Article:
Fluids and Electrolytes under Confinement in Single-Digit Nanopores


Confined fluids and electrolytes in nanopores exhibit rich and surprising physics and chemistry that impact the mass transport and energy efficiency in many important natural systems and industrial applications. Existing theories often fail to predict the exotic effects observed in the narrowest of such pores, called Single Digit Nanopores (SDNs), which have diameters or conduit widths of less than 10 nm and have only recently become accessible for experimental measurements. What SDNs unveil have been surprising, including a rapidly increasing number of examples such as extraordinarily fast water transport, distorted fluid phase boundaries, strong ion correlation and quantum effects, breakdown of the Nernst-Einstein relation, and dielectric anomalies not observed in larger pores. Exploiting these effects presents myriad opportunities in both basic and applied research that stand to impact a host of new technologies at the water-energy nexus, from new membranes for precise separations and water purification to new gas permeable materials for water electrolyzers and energy storage devices. SDNs also present unique opportunities to achieve ultrasensitive and selective chemical sensing at the single ion single molecule limit. In this review article, we summarize the progress on nanofluidics of SDNs, with a focus on the confinement effects that arise in these extremely narrow nanopores. The recent development of precision model systems, transformative experimental tools, and multi-scale theories that have played enabling roles in advancing this frontier are reviewed. We also identify new knowledge gaps in our understanding of nanofluidic transport and provide an outlook for the future challenges and opportunities at this rapidly advancing frontier.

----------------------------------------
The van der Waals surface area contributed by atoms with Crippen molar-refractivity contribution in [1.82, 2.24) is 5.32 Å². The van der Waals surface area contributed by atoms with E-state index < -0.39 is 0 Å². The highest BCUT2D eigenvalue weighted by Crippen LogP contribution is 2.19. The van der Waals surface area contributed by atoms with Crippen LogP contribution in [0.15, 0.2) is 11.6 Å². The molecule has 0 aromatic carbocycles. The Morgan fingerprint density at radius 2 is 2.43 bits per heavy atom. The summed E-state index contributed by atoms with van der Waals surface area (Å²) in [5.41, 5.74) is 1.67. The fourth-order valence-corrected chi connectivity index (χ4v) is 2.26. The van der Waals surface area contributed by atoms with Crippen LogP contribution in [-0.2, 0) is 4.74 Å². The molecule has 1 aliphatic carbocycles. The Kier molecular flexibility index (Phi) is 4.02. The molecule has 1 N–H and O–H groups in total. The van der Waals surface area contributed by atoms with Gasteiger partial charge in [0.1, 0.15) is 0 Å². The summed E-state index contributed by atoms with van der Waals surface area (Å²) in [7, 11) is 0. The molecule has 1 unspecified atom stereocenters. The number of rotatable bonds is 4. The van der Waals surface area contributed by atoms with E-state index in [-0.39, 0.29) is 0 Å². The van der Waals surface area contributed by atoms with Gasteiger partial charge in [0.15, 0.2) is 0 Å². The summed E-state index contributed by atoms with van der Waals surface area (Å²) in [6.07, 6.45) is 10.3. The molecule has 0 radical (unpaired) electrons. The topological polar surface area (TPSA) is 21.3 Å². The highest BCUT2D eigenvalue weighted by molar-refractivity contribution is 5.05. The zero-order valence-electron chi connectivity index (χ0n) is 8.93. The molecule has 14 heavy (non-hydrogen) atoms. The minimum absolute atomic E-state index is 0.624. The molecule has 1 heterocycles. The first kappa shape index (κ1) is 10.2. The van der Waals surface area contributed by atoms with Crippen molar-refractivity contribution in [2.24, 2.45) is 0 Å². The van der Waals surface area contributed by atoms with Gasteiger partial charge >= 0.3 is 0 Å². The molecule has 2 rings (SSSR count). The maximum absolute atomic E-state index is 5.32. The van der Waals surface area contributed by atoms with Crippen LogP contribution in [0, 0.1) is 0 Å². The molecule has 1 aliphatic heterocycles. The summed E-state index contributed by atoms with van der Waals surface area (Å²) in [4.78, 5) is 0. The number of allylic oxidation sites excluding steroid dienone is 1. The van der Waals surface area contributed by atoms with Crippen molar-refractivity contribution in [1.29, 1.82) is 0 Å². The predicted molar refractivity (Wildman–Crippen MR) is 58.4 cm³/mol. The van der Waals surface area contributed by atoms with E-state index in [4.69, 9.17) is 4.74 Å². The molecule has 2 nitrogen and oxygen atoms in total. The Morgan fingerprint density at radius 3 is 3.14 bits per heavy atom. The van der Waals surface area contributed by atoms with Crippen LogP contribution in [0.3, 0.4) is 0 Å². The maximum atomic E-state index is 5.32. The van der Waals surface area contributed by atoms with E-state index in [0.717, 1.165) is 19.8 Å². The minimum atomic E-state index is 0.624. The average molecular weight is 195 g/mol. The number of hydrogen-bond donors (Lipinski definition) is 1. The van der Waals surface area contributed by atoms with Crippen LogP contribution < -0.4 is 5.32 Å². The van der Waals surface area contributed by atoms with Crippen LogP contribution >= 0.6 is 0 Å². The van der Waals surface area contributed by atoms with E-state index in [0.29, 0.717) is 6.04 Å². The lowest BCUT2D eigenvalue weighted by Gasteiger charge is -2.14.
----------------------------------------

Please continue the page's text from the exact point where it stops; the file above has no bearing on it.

Chem. Rev., 123 2737-2831 (2023)
Heather J. Kulik
Heather J. Kulik
Professor of Chemical Engineering and Chemistry